Stories about Software


DXCore Plugin Part 3

In a previous post, I mentioned my ongoing progress with a DX Core plugin. I’d been using it successfully for some time now but had to dust it off again last week. Another convention that I’m required to abide for consistency sake but don’t much care for is explicit typing of my variables.

That is, I prefer declarations like:

rather than:

I personally find the second to be needlessly syntactically noisy, and I don’t really see any benefit since the implicit (var) typing preserves strong typing and even causes the resulting type to show up in Intellisense. But, when in Rome…

Compared to my previous setup, this was relatively straightforward. Initially, I thought it would be even simpler than it turned out to be, since Code Rush itself supports the explicit/implicit conversion as an individual refactoring. I figured I’d just have to iterate through the file and call something like “Some.CodeRush.Namespace.MakeExplicit(myVariable)”.

Well, it didn’t turn out to be that easy (at least not that I found), but it did turn out to be relatively simple. Eliding the part about actually finding the variables, I was able to accomplish what I wanted with this method:

This isn’t actully my finished ‘production’ code, but it’s easier to display in this format. I didn’t like the size of that method, so I created an abstract ExplicitExpressionConverter and gave it inheritors ObjectCreationExpressionConverter and ArrayCreateExpressionConverter, using a factory method creation pattern to figure out which to create, based on the variable. But while that abstraction makes the code cleaner, it makes the logic harder to document in a blog post.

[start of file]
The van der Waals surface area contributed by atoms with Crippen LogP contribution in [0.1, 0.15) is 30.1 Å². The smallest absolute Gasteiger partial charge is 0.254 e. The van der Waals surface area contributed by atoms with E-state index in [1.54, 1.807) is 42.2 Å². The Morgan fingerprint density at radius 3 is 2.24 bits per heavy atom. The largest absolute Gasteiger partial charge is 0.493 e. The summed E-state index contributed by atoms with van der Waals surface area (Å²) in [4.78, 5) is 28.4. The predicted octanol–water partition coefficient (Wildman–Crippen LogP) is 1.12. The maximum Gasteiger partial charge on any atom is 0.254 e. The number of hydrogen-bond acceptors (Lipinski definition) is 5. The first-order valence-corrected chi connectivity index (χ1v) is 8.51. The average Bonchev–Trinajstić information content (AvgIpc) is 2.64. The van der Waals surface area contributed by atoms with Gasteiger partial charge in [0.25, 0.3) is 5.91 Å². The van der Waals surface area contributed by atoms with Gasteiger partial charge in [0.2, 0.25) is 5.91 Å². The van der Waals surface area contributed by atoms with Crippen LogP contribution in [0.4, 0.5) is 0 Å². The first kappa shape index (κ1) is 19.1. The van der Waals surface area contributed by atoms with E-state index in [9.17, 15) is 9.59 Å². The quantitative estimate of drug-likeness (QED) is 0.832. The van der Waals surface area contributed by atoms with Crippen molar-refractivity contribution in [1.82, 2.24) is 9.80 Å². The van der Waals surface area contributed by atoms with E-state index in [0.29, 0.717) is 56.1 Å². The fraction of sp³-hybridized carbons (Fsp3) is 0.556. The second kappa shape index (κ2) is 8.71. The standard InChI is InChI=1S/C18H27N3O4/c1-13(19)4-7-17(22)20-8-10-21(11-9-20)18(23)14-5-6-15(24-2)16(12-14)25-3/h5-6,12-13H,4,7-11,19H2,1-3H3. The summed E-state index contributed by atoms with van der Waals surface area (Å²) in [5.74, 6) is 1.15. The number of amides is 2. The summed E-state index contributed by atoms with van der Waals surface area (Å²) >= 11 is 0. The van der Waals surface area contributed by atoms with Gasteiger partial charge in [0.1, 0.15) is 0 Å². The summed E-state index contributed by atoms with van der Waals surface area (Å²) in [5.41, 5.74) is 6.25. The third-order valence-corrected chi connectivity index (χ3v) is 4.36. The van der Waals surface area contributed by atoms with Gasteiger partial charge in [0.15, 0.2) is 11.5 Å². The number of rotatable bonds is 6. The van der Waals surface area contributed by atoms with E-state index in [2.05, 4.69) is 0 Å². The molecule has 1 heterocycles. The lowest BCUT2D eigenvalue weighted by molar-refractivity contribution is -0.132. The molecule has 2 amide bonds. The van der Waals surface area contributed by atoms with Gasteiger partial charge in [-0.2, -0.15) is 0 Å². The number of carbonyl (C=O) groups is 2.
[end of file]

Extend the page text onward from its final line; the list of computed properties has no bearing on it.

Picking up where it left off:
So, anyway, the idea here is that you need to convert the variable you find into the appropriate type of expression. An object creation expression is standard allocation, and the array create expression is a special case. There are other special cases as well, such as null coalescing (var myFoo = someClass.GetAFoo() ?? new Foo()) and method call expression (var myFoo = someClass.GetAFoo()), but I have not yet figured out how to obtain the return type from those expressions. I’ll probably add a part 4 if/when I do.